The Maritime Union of Australia (MUA) informed that Australia removed regulation that protect the country’s shipping industry, after repealing the ANL Act. The repeal of the law relates to the former publicly-owned shipping company Australian National Line.
The Mariner’s Handbook for Australian Waters (AHP20), launched by the Australian Hydrographic Office, provides information that helps vessels operate safely and according to the relevant maritime rules and regulations covering operations in Australian waters, as well as providing advice on emergency contacts and where additional information may be found to meet particular circumstances.
Following yesterday’s news that Wharfies at port of Newcastle are to protest against the new crane, the port released a statement, responding to the Maritime Union of Australia. The workers are against the new crane, supporting that the project will bring additional personnel and thus put at risk the work and available hours for existing stevedoring workers and corporations.
Dockworkers from three stevedoring corporations at the Port of Newcastle in Australia, held a 4-hour stop work meeting in order to protest for the arrival of a new bulk uploading crane which according to the Maritime Union of Australia (MUA), could potentially threaten job security.
According to Australian Maritime Safety Authority, bulk carriers and tankers are sailing through the Strait of Torres, using AMSA’s Under Keel Clearance Management (UKMC) system, achieving a maximum draught up to 12.5 metres.
According to Australian sources, an international shipping company was said to have dumped 90 tonnes of oil into Queensland waters; The company is, now, pushed to provide the evidence at a pre-trial hearing.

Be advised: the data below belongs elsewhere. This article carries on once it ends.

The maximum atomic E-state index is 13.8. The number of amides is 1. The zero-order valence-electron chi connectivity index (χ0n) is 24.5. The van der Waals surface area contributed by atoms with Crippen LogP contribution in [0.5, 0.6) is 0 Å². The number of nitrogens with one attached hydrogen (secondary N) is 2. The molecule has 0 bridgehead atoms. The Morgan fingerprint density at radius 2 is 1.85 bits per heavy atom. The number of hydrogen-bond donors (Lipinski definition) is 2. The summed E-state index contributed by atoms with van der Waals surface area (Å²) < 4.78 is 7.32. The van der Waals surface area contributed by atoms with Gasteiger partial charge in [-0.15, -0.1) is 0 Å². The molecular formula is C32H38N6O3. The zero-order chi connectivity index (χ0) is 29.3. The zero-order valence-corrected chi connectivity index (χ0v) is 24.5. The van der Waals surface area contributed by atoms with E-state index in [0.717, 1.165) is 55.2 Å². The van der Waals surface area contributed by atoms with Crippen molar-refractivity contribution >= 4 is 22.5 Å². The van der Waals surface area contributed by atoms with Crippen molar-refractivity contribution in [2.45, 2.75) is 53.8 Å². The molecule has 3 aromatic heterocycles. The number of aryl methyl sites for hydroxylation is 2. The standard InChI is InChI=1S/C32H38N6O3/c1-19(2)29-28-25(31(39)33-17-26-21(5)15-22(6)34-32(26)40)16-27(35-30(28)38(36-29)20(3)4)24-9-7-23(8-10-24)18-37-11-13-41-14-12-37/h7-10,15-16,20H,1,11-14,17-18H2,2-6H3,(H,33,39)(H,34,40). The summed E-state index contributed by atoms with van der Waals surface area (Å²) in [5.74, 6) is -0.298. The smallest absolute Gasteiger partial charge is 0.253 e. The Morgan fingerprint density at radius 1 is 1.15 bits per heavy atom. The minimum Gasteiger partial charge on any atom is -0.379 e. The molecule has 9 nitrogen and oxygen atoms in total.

The United Arab Emirates joined the United States-led commission aiming to protect marine safety, navigation and worldwide trade. The Director of the International Security Cooperation Department at the Ministry of Foreign Affairs and International Cooperation noted that this alliance adds to worldwide as well as local attempts to prevent threats to marine navigation and global trade, contributing to the conservation of international tranquility and safety and thus establishing the flow of energy supplies to the global economy.
A 6% of all fishing nets, 9% of all traps, and 29% of all lines are lost or discarded into the oceans each year, researchers said in a world’s first global estimate of commercial fishing gear losses into the oceans, according to data provided by Australia’s national science agency, CSIRO.
The Australian parliament has passed a bill commissioning an Inspector-General of Live Animal Exports. In fact, the 2018 Moss Review endorsed the foundation of an independent Inspector-General in order to inform with the Department of Agriculture’s regulation of live animal export.
On 18 September 2019, Equinor provided the requested further information regarding the environment plan for their proposed exploration drilling activity in the Great Australian Bight. According to Environment Regulations, the Australian offshore regulator, NOPSEMA has resumed its assessment of Equinor’s environment plan.
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